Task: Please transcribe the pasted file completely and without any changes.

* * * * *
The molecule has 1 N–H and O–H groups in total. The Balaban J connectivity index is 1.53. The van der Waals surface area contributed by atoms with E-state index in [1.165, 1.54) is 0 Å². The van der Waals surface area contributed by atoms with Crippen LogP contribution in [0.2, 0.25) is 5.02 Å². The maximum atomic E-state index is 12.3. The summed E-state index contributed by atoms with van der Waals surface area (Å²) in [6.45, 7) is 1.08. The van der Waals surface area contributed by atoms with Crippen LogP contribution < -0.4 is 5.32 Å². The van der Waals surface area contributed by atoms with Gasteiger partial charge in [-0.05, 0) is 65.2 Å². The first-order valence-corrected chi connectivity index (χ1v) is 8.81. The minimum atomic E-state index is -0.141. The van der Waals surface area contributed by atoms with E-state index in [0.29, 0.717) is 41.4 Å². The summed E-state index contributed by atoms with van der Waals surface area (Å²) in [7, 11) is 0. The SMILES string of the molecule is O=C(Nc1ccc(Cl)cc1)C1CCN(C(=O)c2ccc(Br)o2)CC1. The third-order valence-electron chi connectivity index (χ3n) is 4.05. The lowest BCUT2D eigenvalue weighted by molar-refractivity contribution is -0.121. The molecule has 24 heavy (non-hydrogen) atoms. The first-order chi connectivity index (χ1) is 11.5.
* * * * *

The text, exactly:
The molecule has 1 N–H and O–H groups in total. The Balaban J connectivity index is 1.53. The van der Waals surface area contributed by atoms with E-state index in [1.165, 1.54) is 0 Å². The van der Waals surface area contributed by atoms with Crippen LogP contribution in [0.2, 0.25) is 5.02 Å². The maximum atomic E-state index is 12.3. The summed E-state index contributed by atoms with van der Waals surface area (Å²) in [6.45, 7) is 1.08. The van der Waals surface area contributed by atoms with Crippen LogP contribution < -0.4 is 5.32 Å². The van der Waals surface area contributed by atoms with Gasteiger partial charge in [-0.05, 0) is 65.2 Å². The first-order valence-corrected chi connectivity index (χ1v) is 8.81. The minimum atomic E-state index is -0.141. The van der Waals surface area contributed by atoms with E-state index in [0.29, 0.717) is 41.4 Å². The summed E-state index contributed by atoms with van der Waals surface area (Å²) in [7, 11) is 0. The SMILES string of the molecule is O=C(Nc1ccc(Cl)cc1)C1CCN(C(=O)c2ccc(Br)o2)CC1. The third-order valence-electron chi connectivity index (χ3n) is 4.05. The lowest BCUT2D eigenvalue weighted by molar-refractivity contribution is -0.121. The molecule has 24 heavy (non-hydrogen) atoms. The first-order chi connectivity index (χ1) is 11.5.